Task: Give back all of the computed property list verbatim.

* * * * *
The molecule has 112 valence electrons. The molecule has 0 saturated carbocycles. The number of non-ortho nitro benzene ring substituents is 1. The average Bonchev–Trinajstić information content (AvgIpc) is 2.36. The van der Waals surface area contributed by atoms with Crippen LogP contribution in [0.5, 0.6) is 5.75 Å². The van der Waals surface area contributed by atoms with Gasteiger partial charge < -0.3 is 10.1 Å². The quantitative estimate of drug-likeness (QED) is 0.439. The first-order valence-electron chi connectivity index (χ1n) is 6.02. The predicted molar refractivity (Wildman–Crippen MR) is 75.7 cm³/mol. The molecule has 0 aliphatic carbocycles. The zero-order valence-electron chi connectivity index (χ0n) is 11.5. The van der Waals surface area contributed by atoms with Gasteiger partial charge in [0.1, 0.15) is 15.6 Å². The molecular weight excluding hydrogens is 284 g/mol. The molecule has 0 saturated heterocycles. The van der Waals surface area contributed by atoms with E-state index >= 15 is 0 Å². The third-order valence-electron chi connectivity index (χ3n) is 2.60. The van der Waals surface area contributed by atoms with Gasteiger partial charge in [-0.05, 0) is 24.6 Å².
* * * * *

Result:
The molecule has 112 valence electrons. The molecule has 0 saturated carbocycles. The number of non-ortho nitro benzene ring substituents is 1. The average Bonchev–Trinajstić information content (AvgIpc) is 2.36. The van der Waals surface area contributed by atoms with Crippen LogP contribution in [0.5, 0.6) is 5.75 Å². The van der Waals surface area contributed by atoms with Gasteiger partial charge < -0.3 is 10.1 Å². The quantitative estimate of drug-likeness (QED) is 0.439. The first-order valence-electron chi connectivity index (χ1n) is 6.02. The predicted molar refractivity (Wildman–Crippen MR) is 75.7 cm³/mol. The molecule has 0 aliphatic carbocycles. The zero-order valence-electron chi connectivity index (χ0n) is 11.5. The van der Waals surface area contributed by atoms with Gasteiger partial charge in [0.1, 0.15) is 15.6 Å². The molecular weight excluding hydrogens is 284 g/mol. The molecule has 0 saturated heterocycles. The van der Waals surface area contributed by atoms with E-state index >= 15 is 0 Å². The third-order valence-electron chi connectivity index (χ3n) is 2.60. The van der Waals surface area contributed by atoms with Gasteiger partial charge in [-0.05, 0) is 24.6 Å².